Former NASA Physicist
Ruth Begun was the first woman to study doctorate-level physics at the University of Berlin, and lived her long and impressive life using the scientific method as her compass. Born in Germany in 1912, she came to the United States in 1937 with her fiance Semi. She worked at Interchemical in New York City, where she developed and patented a new device called a viscometer, which evinces the speed at which presses bleed ink.
The couple moved to Cleveland in 1941 and Ruth joined NASA Glenn Research Center. There, she co-developed the now commercially viable spacecraft ion engine.
“It was my understanding that Ruth played a significant role in opening doors for women at NASA. And my guess is it was a matter of persistence, and, by her nature, she did not give up,” says Alan Gross, former vice president and director of endowment at the Jewish Federation of Cleveland. “She was a very, very strong woman. She was a scientist and her scientific method, in my opinion, defined her behavior in many ways. Toughness, preciseness, accuracy and desire to achieve goals.”
Begun’s tenacity and determination — and experiences liv-ing in Germany during the pre-World War II years — fueled the founding of the Society for the Prevention of Violence, which she and her husband established in 1972.
“She had the belief that by teaching kids early in life social skills they would be better human beings and society would be better for it,” Gross says. “Everything she did was through that lens.”
Working with Sally Wertheim and John Carroll University, she built an entire curriculum around this idea with the help of teachers from Cleveland Public Schools. That curriculum was incorporated into violence prevention programming in preschools and elementary schools throughout the country and even globally.
In 2001, the couple established the Begun Foundation, also dedicated to addressing the scourge of violence in society. That foundation, affiliated with the Jewish Federation of Cleveland, continues to carry out her philanthropic vision of bettering the community under the direction of her nephew, Al-lan Steinhardt. The Federation and the Begun Foundation partnered with the Tel Aviv Foundation to bring the violence prevention programming to the Amiel-Rambam School.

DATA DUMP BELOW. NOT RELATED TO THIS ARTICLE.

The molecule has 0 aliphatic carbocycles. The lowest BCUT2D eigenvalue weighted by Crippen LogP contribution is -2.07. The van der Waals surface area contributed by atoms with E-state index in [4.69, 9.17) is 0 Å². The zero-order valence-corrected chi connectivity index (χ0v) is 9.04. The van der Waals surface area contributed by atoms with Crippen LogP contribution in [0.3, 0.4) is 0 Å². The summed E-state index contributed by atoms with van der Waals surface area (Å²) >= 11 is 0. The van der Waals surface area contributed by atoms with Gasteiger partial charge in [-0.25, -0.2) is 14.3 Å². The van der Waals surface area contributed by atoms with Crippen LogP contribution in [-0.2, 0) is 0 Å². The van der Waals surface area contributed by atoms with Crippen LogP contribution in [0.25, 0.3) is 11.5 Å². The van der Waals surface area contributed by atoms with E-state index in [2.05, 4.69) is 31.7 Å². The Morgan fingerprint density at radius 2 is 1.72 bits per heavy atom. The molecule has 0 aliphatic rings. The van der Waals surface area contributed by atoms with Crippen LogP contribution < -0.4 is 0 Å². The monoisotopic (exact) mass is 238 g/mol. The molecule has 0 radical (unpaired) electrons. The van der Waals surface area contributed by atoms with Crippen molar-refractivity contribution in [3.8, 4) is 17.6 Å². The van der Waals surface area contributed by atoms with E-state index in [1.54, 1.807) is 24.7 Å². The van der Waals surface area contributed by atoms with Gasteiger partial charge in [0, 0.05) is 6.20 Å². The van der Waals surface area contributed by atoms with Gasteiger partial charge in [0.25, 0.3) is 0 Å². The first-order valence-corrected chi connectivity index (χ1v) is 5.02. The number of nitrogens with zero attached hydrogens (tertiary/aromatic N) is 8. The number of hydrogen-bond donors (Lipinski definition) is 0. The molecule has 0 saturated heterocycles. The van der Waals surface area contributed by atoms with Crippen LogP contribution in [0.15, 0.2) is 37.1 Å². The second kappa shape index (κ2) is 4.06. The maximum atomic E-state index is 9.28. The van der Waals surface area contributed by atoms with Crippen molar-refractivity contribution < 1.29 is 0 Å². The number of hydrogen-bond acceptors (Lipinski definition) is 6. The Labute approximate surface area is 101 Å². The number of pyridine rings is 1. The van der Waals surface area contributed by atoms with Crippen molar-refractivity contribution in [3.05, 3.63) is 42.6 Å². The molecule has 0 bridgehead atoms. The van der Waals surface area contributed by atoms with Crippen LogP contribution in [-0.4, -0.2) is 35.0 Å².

In addition to being a visiting professor of Rheology (branch of physics that deals with the deformation and flow of matter) at Case Western University, Begun wrote the first of her six books “Social Skills: Lessons and Activities for PreK” in 1990. She continued to work on her writing and to read scientific literature as a centenarian.
After her husband’s death in 1995, Ruth Begun established an endowed chair, the Semi J. and Ruth W. Begun Professorship at Case Western Reserve University. The scholar appointed to the endowed chair serves as the director of the Be-gun Center for Violence Prevention Research and Education, which was founded at the Jack, Joseph and Morton Mandel School of Applied Social Sciences in 2000.
The focus of the new center was to conduct interdisciplinary research into the causes and prevention of violence and to en-gage in the design, implementation and evaluation of school and community evidence-based programs for violence prevention.
Ruth Begun continued to be an avid supporter of social causes until she passed away at the age of 102 in November 2014.